Evan Peters, Pump Maker
Getting a drink of water in colonial Philadelphia was not easy. But neither were most of today's conveniences. No bottled water. No indoor plumbing to deliver hot or cold water at a finger's touch for cooking, showering or flushing toilets, the last of which didn't even exist. Some families could afford their own well, located in the rear yard but probably too close to the privy or outhouse to avoid contamination. Less prosperous families paid to share a neighbor's well or carried water from a public well. Sooner or later, however, wells required a pump maker who fabricated, installed and repaired the mechanism for lifting water to the surface.
Such a man was Evan Peters. Although elected to the Company in 1763 as a master builder, his principal trade was building and maintaining pumps for wells. Fortunately, a well already existed on the Company's newly purchased lot; in 1770 Mr. Peters was asked to repair the well and build a pump with an iron chamber. Four years later, there is the following entry in the Wardens' Minutes: "The Company taking into consideration the state of our pump, it being used in general by the neighborhood, think it advisable that every family who are able, shall pay at the rate of 6 shillings per year and we further direct Isaac Lefever to collect the same for the benefit of the Company..."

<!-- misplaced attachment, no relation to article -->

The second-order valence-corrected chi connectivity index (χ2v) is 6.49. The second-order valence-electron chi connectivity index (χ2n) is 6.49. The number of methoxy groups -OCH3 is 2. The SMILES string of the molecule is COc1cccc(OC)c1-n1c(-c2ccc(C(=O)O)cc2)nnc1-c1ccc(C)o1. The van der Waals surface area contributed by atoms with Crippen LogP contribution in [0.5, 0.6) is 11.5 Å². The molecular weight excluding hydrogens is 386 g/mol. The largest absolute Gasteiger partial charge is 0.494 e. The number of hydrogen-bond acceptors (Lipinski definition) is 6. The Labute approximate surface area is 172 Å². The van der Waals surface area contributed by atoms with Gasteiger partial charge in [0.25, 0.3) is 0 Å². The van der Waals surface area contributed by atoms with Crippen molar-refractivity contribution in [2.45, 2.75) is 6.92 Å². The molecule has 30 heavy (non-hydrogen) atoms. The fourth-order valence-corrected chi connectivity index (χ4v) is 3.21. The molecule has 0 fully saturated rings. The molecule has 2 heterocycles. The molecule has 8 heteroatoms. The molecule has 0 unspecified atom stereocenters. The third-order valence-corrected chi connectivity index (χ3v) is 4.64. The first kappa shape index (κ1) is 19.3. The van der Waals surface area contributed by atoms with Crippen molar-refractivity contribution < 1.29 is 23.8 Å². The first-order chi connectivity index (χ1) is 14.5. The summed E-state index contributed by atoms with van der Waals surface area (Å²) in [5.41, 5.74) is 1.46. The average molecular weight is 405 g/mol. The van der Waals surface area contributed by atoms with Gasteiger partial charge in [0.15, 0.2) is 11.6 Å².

Mr. Peters, according to the "Pennsylvania Gazette" lived on Vine St. between 2nd and 3rd Sts. In November,1772, he took as an apprentice John Brotherson "for two years and six months to be taught the pump making business, and the rough parts of the business of a house carpenter." Mr. Peters died seven years later, one year after the British occupation of Philadelphia. The inventory of his estate included "one pump shank and 7 boaring bitts (best)... 500 pounds."
Then as now, water supplies could be a source of contention. By 1811, as a convenience, logs hollowed to serve as pipes were laid from the Hall's pump to a cistern, a covered wooden container for storing water. This improvement, however, proved too successful. The next year the Company "resolved that a notice be put on the pump that no person except those occupying the Carpenters' building can be permitted to take water from the pump in buckets or tubs and that a chain and lock be put on at night."
Six years later, in 1818, the city's central water supply — powered by a steam pump at Center Square — extended eastward through pipes of hollowed logs as far as Carpenters' Hall, where a hydrant was installed. By 1824, a new municipal system — the nation's first — raised water from the Schuylkill river to a reservoir at Fairmount, the highest point in the city, where the Philadelphia Museum of Art now stands.
Remains of what was probably the well at Carpenters' Hall were found in the southeast corner of the yard in 1953. The late historian and Company member Charles Peterson reports that in the course of excavating for a steam utility manhole, a circular brick structure six feet in diameter and one brick thick, laid without mortar, was discovered. Unhappily, the dimensions and construction could apply either to the old well or a privy vault.